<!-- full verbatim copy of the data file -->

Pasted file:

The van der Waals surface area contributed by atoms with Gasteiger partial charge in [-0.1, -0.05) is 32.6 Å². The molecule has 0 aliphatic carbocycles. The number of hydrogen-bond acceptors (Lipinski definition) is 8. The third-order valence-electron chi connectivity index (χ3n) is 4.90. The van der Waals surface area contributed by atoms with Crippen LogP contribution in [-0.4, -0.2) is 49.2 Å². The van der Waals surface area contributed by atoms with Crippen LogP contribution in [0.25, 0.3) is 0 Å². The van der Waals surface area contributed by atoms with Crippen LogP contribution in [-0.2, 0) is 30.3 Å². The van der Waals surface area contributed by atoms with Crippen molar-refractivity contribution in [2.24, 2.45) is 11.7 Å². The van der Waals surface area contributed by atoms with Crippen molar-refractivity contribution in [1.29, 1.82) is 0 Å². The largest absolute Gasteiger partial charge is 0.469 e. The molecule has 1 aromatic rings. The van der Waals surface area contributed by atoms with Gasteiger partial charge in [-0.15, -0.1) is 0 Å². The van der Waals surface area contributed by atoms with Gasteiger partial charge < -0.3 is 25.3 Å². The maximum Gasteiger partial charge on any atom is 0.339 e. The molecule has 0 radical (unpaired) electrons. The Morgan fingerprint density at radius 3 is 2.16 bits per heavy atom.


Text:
The van der Waals surface area contributed by atoms with Gasteiger partial charge in [-0.1, -0.05) is 32.6 Å². The molecule has 0 aliphatic carbocycles. The number of hydrogen-bond acceptors (Lipinski definition) is 8. The third-order valence-electron chi connectivity index (χ3n) is 4.90. The van der Waals surface area contributed by atoms with Crippen LogP contribution in [-0.4, -0.2) is 49.2 Å². The van der Waals surface area contributed by atoms with Crippen LogP contribution in [0.25, 0.3) is 0 Å². The van der Waals surface area contributed by atoms with Crippen LogP contribution in [-0.2, 0) is 30.3 Å². The van der Waals surface area contributed by atoms with Crippen molar-refractivity contribution in [2.24, 2.45) is 11.7 Å². The van der Waals surface area contributed by atoms with Crippen molar-refractivity contribution in [1.29, 1.82) is 0 Å². The largest absolute Gasteiger partial charge is 0.469 e. The molecule has 1 aromatic rings. The van der Waals surface area contributed by atoms with Gasteiger partial charge in [-0.15, -0.1) is 0 Å². The van der Waals surface area contributed by atoms with Gasteiger partial charge < -0.3 is 25.3 Å². The maximum Gasteiger partial charge on any atom is 0.339 e. The molecule has 0 radical (unpaired) electrons. The Morgan fingerprint density at radius 3 is 2.16 bits per heavy atom.